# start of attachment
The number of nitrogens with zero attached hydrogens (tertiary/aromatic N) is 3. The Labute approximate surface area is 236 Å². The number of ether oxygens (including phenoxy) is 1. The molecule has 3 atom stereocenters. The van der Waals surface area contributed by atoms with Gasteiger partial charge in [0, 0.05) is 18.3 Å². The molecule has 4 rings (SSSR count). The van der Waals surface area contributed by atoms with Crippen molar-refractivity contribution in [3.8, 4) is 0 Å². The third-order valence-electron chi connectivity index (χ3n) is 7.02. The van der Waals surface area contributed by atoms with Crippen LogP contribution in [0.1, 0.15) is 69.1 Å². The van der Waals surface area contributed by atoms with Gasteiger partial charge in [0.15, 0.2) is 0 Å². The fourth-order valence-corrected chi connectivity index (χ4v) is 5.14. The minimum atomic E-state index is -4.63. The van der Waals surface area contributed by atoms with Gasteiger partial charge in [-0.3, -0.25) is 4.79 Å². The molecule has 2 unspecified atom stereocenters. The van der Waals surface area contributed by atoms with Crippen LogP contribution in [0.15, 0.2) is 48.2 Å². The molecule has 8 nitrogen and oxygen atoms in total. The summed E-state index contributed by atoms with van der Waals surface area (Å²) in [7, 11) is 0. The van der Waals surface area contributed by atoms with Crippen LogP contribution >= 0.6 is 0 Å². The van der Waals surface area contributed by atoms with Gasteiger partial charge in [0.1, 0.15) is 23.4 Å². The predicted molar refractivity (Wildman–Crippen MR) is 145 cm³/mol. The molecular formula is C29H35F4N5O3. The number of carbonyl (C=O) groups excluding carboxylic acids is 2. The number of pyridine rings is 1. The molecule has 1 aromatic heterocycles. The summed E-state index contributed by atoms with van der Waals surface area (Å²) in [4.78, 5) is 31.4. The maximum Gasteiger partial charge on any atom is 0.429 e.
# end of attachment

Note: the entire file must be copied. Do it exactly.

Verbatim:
The number of nitrogens with zero attached hydrogens (tertiary/aromatic N) is 3. The Labute approximate surface area is 236 Å². The number of ether oxygens (including phenoxy) is 1. The molecule has 3 atom stereocenters. The van der Waals surface area contributed by atoms with Gasteiger partial charge in [0, 0.05) is 18.3 Å². The molecule has 4 rings (SSSR count). The van der Waals surface area contributed by atoms with Crippen molar-refractivity contribution in [3.8, 4) is 0 Å². The third-order valence-electron chi connectivity index (χ3n) is 7.02. The van der Waals surface area contributed by atoms with Crippen LogP contribution in [0.1, 0.15) is 69.1 Å². The van der Waals surface area contributed by atoms with Gasteiger partial charge in [0.15, 0.2) is 0 Å². The fourth-order valence-corrected chi connectivity index (χ4v) is 5.14. The minimum atomic E-state index is -4.63. The van der Waals surface area contributed by atoms with Gasteiger partial charge in [-0.3, -0.25) is 4.79 Å². The molecule has 2 unspecified atom stereocenters. The van der Waals surface area contributed by atoms with Crippen LogP contribution in [0.15, 0.2) is 48.2 Å². The molecule has 8 nitrogen and oxygen atoms in total. The summed E-state index contributed by atoms with van der Waals surface area (Å²) in [7, 11) is 0. The van der Waals surface area contributed by atoms with Crippen LogP contribution >= 0.6 is 0 Å². The van der Waals surface area contributed by atoms with Gasteiger partial charge in [0.1, 0.15) is 23.4 Å². The predicted molar refractivity (Wildman–Crippen MR) is 145 cm³/mol. The molecular formula is C29H35F4N5O3. The number of carbonyl (C=O) groups excluding carboxylic acids is 2. The number of pyridine rings is 1. The molecule has 1 aromatic heterocycles. The summed E-state index contributed by atoms with van der Waals surface area (Å²) in [4.78, 5) is 31.4. The maximum Gasteiger partial charge on any atom is 0.429 e.